For hundreds of years Rome was Mistress of the World. Its ruling elite could afford, and had the means to obtain, anything they wanted – and they wanted the lot. That their cuisine was highly sophisticated and included the widest range of delicacies is unarguable. Sows’ wombs stuffed with lamb’s brains may not sound immediately enticing, I grant you, but most of what they chose to eat must have been reasonably delicious surely. But that proposition is hard to nail down. Almost everything that could have supplied the details we need to bring back their vanished world of luxury and decadence was destroyed in the sack of cities and smoke of burning libraries.
Imagine there aren’t any French restaurants. Everything we know about French cuisine comes from one damaged copy of, say, Michel Guerard’s Cuisine Gourmande, into which someone had stuffed the first dozen pages of the Australian Women’s Weekly French Cooking Made Easy, a selection of Alice B Toklas’s gastronomico-literary anecdotes and a handful of recipes torn from Gourmet Traveller. Imagine further that what we’ve got are not printed pages: rather hand-written versions of the long-lost originals, copied out in exercise-books by a succession of schoolboys with limited English and perfect ignorance of cookery. That, pretty much precisely, is where we’re at with Roman cookery. We rely upon the mutilated manuscript of a text that may or may not have been written by Marcus Gavius Apicius, a first century gourmet who famously ate his way through his 100,000,000 sesterce inheritance, and, upon being told by his accountant he had only 10,0000,000 left, took poison on the grounds that no gentleman of discrimination and taste could exist on so paltry a sum.
Our difficulties don’t stop at too little information. There is this to be said for our world of rampant obesity and supersize serves of Pink Slime fried in chip fat: we have a choice. An absolutely incredible choice unique in the history of the world. Any food, any style, any season of the year, we can buy anything we fancy. By comparison with the food aisle of your local supermarket, the kitchens of the greatest Roman Emperor were hopelessly impoverished. No potatoes, no sugar, no butter, no pasta, no tomatoes, no citrus, no corn, no capsicums, no eggplants, no carrots that you would recognize, very limited rice, no tropical fruits, no chilli, no coffee, no tea, no chocolate. Hard to imagine preparing a modern meal which doesn’t include at least one of these ingredients.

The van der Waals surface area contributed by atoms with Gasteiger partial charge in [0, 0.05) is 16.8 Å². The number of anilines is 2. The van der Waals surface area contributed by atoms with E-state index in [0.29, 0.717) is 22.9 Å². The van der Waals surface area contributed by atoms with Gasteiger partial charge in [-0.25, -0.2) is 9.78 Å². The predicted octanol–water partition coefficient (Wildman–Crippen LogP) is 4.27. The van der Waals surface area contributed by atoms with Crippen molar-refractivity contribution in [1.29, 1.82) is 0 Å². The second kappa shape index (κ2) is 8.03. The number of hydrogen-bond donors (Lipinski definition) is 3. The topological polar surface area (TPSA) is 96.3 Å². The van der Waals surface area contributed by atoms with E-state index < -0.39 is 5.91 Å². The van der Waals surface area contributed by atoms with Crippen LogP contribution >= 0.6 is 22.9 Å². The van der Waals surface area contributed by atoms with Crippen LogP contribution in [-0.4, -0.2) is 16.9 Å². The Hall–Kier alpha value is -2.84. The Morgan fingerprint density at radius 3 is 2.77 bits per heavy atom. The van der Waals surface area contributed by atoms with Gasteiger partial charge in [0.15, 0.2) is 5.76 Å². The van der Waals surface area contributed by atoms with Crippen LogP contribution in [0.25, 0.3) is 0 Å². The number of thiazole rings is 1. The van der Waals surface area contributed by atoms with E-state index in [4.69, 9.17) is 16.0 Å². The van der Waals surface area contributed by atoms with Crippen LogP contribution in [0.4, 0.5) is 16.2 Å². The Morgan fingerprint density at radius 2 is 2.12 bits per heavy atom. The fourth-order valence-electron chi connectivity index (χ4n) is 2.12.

Almost as if they sensed they might be missing out on something, the Romans combed their Empire for new and exciting things to eat. But for us that generates the converse of the problem above: a lot of what they did eat is hard to identify (pastinaca, apium, liquamen), hard to come by (flamingo tongues, whole ostrich, truffle kebabs) or extinct (silphium). Or it may be the idea of eating certain forbidden meats outrages modern sensibilities (dormice, porpoise, peacock), or they are defined as unfit for human consumption (lungs, stomachs, intestines, udders, wombs). Further, because salt and sweetening agents were less readily available then than now, Roman cookery used a salty fish sauce (garum – the best kinds were extremely expensive) and a series of specially prepared grape syrups instead.
Modern books on the subject encourage would-be Roman Cooks to substitute any old Thai Fish Sauce for Garum, and either sweet white wine or boiled-down supermarket grape-juice for these sweeteners – not an unreasonable thing to do, but I suggest unlikely to recreate the delicate and refined flavours for which Roman gourmets paid so highly. I have ten different kinds of fish sauce in my kitchen cupboard – some thin, some thick, some pale, some dark, some salty and some almost sweet – but to my shame the least approachable and most difficult to use in the kind of cookery with which we are concerned (pax to Lidia Bastianich and Michael White) is the one which advertises itself as the most authentic: the “traditional heir of garum” Colatura di alici from Cetara in Italy.
In summary then: Nobody knows anything. There simply isn’t enough to go on. And to make things even more problematic, very few of the recipes give any indication of quantities. Half a cyathus of garum, or a whole hemina? Your guess is as good as mine. Heigh-ho. Suge Videque*.
* Suck it and See.